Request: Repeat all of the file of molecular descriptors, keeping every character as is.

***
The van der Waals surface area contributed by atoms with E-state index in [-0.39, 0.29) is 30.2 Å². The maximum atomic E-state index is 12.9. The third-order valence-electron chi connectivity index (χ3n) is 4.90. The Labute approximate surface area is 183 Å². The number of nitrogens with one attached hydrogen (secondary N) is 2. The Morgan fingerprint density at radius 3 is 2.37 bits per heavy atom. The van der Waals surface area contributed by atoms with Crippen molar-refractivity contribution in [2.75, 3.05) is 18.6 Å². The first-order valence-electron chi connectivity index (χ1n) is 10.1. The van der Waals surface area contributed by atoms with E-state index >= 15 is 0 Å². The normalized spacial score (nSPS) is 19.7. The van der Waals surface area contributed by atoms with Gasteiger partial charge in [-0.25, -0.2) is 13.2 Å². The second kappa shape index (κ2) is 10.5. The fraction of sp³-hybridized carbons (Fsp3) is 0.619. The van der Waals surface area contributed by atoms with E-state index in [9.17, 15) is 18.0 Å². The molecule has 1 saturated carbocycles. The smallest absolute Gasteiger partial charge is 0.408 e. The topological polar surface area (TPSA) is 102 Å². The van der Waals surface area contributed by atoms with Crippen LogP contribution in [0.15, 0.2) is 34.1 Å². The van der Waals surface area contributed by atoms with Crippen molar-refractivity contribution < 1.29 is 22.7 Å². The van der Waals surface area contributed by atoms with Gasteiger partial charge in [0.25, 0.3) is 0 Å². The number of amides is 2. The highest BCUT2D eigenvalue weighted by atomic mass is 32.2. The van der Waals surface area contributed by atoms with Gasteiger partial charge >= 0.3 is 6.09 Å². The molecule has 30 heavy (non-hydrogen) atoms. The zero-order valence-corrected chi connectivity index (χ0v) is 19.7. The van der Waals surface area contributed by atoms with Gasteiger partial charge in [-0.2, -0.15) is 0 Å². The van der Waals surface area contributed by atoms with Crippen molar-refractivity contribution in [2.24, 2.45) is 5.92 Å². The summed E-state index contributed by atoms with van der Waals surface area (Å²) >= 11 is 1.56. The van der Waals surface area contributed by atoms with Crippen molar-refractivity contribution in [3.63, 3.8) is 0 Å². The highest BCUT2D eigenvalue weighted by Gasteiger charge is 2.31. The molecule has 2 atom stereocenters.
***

The van der Waals surface area contributed by atoms with E-state index in [-0.39, 0.29) is 30.2 Å². The maximum atomic E-state index is 12.9. The third-order valence-electron chi connectivity index (χ3n) is 4.90. The Labute approximate surface area is 183 Å². The number of nitrogens with one attached hydrogen (secondary N) is 2. The Morgan fingerprint density at radius 3 is 2.37 bits per heavy atom. The van der Waals surface area contributed by atoms with Crippen molar-refractivity contribution in [2.75, 3.05) is 18.6 Å². The first-order valence-electron chi connectivity index (χ1n) is 10.1. The van der Waals surface area contributed by atoms with E-state index >= 15 is 0 Å². The normalized spacial score (nSPS) is 19.7. The van der Waals surface area contributed by atoms with Gasteiger partial charge in [-0.25, -0.2) is 13.2 Å². The second kappa shape index (κ2) is 10.5. The fraction of sp³-hybridized carbons (Fsp3) is 0.619. The van der Waals surface area contributed by atoms with E-state index in [9.17, 15) is 18.0 Å². The molecule has 1 saturated carbocycles. The smallest absolute Gasteiger partial charge is 0.408 e. The topological polar surface area (TPSA) is 102 Å². The van der Waals surface area contributed by atoms with Crippen LogP contribution in [0.15, 0.2) is 34.1 Å². The van der Waals surface area contributed by atoms with Crippen molar-refractivity contribution < 1.29 is 22.7 Å². The van der Waals surface area contributed by atoms with Gasteiger partial charge in [0.25, 0.3) is 0 Å². The number of amides is 2. The highest BCUT2D eigenvalue weighted by atomic mass is 32.2. The van der Waals surface area contributed by atoms with Gasteiger partial charge >= 0.3 is 6.09 Å². The molecule has 30 heavy (non-hydrogen) atoms. The zero-order valence-corrected chi connectivity index (χ0v) is 19.7. The van der Waals surface area contributed by atoms with Gasteiger partial charge in [-0.2, -0.15) is 0 Å². The van der Waals surface area contributed by atoms with Crippen molar-refractivity contribution in [2.24, 2.45) is 5.92 Å². The summed E-state index contributed by atoms with van der Waals surface area (Å²) >= 11 is 1.56. The van der Waals surface area contributed by atoms with Crippen molar-refractivity contribution in [3.63, 3.8) is 0 Å². The highest BCUT2D eigenvalue weighted by Gasteiger charge is 2.31. The molecule has 2 atom stereocenters.